We chose to visit Kendal because it is a good entry point to the Lakes District without being as tourist-centric as many of the better known towns (Ambleside, Windemere, Bowness, etc). It has proved a worthy choice with lots of historical interest, lively streets and an workaday English vibe. While tourist buses pass through town or stop for an overnight, Kendal doesn’t feel beset by visitors (to this visitor!).
Kendal is a “market town” on the River Kent, often known as the “Gateway to the Lakes [District].” Its origins go back to 100 AD with the founding of a Roman fort in the area. Normans succeeded the Romans around 700 AD, and Kendal found its way onto the English map when the Edward I, needing Crusades cash, granted a market charter in 1189 AD.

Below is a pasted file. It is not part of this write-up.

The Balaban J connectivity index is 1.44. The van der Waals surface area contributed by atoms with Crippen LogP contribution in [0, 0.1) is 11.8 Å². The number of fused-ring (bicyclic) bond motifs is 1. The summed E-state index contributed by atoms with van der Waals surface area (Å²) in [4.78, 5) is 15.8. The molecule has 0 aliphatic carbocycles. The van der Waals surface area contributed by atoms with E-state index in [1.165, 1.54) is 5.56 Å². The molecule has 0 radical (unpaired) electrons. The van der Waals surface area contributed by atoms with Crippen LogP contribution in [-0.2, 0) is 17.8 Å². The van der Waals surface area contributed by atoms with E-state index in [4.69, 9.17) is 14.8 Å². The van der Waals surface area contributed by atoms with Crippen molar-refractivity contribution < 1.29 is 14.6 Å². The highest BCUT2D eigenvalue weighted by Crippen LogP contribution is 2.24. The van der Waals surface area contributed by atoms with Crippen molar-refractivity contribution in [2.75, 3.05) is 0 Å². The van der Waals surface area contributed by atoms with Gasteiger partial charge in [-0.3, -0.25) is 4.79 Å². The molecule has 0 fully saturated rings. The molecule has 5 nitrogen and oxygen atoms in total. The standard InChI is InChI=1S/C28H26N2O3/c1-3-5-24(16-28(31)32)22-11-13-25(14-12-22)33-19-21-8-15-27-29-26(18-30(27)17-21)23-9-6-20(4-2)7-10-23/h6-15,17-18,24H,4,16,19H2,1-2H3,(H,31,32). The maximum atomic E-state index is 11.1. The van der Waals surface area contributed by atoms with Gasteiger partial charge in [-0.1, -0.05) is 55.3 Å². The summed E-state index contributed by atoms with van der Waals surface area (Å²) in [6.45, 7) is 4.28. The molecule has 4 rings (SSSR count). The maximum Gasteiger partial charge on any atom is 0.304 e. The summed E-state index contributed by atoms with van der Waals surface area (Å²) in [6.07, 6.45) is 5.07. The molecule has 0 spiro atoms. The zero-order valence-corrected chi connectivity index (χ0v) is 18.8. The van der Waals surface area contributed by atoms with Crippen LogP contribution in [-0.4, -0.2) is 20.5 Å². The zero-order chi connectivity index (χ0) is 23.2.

Kendal came into its own as a trading town in the 1400’s due to its geographical position at the center of the Westmorland wool industry, and its rough sturdy wool became famous as “Kendal Green”–even making its way over the Atlantic with early American settlers.
Quakers and Methodists came to Kendal in the late 1600’s, eventually giving rise to tolerance, improved political life and new economies such as banking, leather-tanning, shoe-making and water turbines. Today Kendal remains a market town for the area, and adds tourism to its economic profile.